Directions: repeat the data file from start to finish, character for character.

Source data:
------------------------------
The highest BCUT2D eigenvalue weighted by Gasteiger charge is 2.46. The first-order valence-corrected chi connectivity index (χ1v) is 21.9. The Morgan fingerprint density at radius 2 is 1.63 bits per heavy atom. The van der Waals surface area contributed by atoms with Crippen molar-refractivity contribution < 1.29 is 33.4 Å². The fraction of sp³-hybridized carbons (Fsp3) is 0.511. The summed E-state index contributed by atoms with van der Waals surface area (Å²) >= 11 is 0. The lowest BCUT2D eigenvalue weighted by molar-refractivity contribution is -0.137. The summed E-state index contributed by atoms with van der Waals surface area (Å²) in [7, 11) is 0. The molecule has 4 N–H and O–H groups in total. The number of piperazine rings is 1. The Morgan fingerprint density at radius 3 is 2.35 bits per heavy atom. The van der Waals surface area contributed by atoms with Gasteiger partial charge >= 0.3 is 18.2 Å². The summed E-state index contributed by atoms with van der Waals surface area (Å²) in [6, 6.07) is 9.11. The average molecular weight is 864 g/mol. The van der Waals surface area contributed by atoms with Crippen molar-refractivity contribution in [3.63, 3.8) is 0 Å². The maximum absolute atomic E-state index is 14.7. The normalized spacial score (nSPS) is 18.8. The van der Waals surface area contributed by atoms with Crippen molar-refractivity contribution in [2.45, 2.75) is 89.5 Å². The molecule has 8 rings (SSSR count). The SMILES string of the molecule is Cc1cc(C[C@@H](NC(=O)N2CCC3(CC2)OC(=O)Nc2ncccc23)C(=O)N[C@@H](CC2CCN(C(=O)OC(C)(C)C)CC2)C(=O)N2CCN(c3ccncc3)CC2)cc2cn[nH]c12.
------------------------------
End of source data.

The highest BCUT2D eigenvalue weighted by Gasteiger charge is 2.46. The first-order valence-corrected chi connectivity index (χ1v) is 21.9. The Morgan fingerprint density at radius 2 is 1.63 bits per heavy atom. The van der Waals surface area contributed by atoms with Crippen molar-refractivity contribution < 1.29 is 33.4 Å². The fraction of sp³-hybridized carbons (Fsp3) is 0.511. The summed E-state index contributed by atoms with van der Waals surface area (Å²) >= 11 is 0. The lowest BCUT2D eigenvalue weighted by molar-refractivity contribution is -0.137. The summed E-state index contributed by atoms with van der Waals surface area (Å²) in [7, 11) is 0. The molecule has 4 N–H and O–H groups in total. The number of piperazine rings is 1. The Morgan fingerprint density at radius 3 is 2.35 bits per heavy atom. The van der Waals surface area contributed by atoms with Gasteiger partial charge >= 0.3 is 18.2 Å². The summed E-state index contributed by atoms with van der Waals surface area (Å²) in [6, 6.07) is 9.11. The average molecular weight is 864 g/mol. The van der Waals surface area contributed by atoms with Crippen molar-refractivity contribution in [3.63, 3.8) is 0 Å². The maximum absolute atomic E-state index is 14.7. The normalized spacial score (nSPS) is 18.8. The van der Waals surface area contributed by atoms with Crippen molar-refractivity contribution in [2.45, 2.75) is 89.5 Å². The molecule has 8 rings (SSSR count). The SMILES string of the molecule is Cc1cc(C[C@@H](NC(=O)N2CCC3(CC2)OC(=O)Nc2ncccc23)C(=O)N[C@@H](CC2CCN(C(=O)OC(C)(C)C)CC2)C(=O)N2CCN(c3ccncc3)CC2)cc2cn[nH]c12.